Preparing for Elvanto Release

Now that your key users are on board, it’s time to prepare to release Elvanto to the rest of your church. You’re going to do great!

Identifying User Types

The next stage is identifying what type of people will be logging in and using Elvanto. These people might be volunteers serving at your weekly services, group leaders, children’s team, and more.

Focused Release

Focusing on and releasing to one group of people at a time might be a good way to go about the release. This way, you can focus on training the type of person based on what they’ll be using in the system, rather than sharing a bunch of information not relevant to their role.

Preparing for Each Group

Before releasing to each group, ensure that people are set up and ready to go. For example, volunteers should be assigned to departments, and group leaders should be added as leaders in their group.

Key Consideration: Make sure everything is ready so when your people login and start using Elvanto, they have what they need and can do what they need to do straight away. This is key for a successful release!

Sending Out Login Details

Pre-Training Access

Prior to training, you might want to send out login details to everyone attending so they can jump in and have a quick look before training day.

Tip: It can be easier if you ask the leaders of each ministry or department in your church to identify and notify their people about logging into Elvanto.

Assigning Access Permissions

Make sure that you assign access permissions to all those you wish to log in. You can do this using Mass Manage if it’s easier, or get your leaders to go through their people one by one and give them access to what they need.

Considerations for Access

Who gets access? Not everyone in your church needs to be able to log into Elvanto. You need to allow your volunteers and leaders to do so, but just about everyone else is optional.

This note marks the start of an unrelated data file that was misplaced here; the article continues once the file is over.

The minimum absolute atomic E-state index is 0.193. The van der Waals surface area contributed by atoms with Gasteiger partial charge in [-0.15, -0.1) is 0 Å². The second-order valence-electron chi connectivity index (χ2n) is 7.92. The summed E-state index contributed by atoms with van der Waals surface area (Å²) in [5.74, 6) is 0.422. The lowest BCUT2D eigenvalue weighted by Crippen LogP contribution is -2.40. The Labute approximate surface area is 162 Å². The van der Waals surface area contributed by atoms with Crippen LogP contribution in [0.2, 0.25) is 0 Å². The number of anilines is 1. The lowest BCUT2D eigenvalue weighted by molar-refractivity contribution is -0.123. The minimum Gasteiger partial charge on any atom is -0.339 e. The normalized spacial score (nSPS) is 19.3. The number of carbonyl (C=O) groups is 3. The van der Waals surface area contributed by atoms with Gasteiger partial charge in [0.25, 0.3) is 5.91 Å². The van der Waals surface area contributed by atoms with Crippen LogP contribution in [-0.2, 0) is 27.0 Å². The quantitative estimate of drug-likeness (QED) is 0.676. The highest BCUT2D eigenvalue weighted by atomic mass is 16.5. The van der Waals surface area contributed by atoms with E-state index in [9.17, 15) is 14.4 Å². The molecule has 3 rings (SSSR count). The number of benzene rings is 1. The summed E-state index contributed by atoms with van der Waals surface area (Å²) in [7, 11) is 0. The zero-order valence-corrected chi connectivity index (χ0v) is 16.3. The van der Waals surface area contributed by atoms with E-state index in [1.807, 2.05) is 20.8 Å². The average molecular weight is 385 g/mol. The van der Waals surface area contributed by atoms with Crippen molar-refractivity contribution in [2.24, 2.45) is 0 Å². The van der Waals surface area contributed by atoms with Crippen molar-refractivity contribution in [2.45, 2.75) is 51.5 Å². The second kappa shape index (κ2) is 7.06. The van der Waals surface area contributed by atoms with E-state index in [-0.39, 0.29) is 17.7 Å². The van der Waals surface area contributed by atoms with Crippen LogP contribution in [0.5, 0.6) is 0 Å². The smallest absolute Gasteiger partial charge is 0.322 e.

Benefits of Limited Access: If you greatly limit the number of people you give access to, there’ll be fewer problems popping up in your system because fewer users means fewer user errors. Good thing is: you’ll iron these out the more you release to groups of people in your church.

Contacting People

Once you’ve assigned everyone correctly, all you need to do is email the key users you want to log into Elvanto.

How to Send Login Details in Elvanto:

  1. Within the email, share all the great things about Elvanto and add the following placeholder: %login_url%

Note: This placeholder will generate a unique code for each individual user that is valid for two weeks. When they click the link, it will ask them to supply a username and password. Once they set this, it saves to the database, and they now have a login!

Some churches might prefer to set a username and password for each of their people which is also fine. It just might be a bit slower ;)

Do You Need a “Dry Run”?

Answer: The answer to this question is almost always ‘yes’.

A “dry run” is a short time where only a few people have access to the system. “Dry runs” can just be a small group of people, or one particular ministry that you bring into the system to see if they have any difficulties. Try to choose a group that’s enthusiastic and likely to use a variety of features.

Benefit: Having a “dry run” before letting everyone into your system will help smooth out some obstacles, without 150 emails from people who can’t find the calendar.


Some simple training can get your users past the first overwhelming part of using new software.

Training Strategies

Group Leaders: Gather your group leaders together for a demo night of managing their groups, submitting attendance, and explaining what’s required of them. Do it on a big screen so all can see and maybe even have some computers set up for them to have a try.

Band Practice: If you have band practice, this could also be a great place to demo Elvanto to your team of volunteers and get them comfortable with the system.

Other Teams: The same goes for any other team in your church. Training them on what they need to know to use the system and nothing else keeps things simple.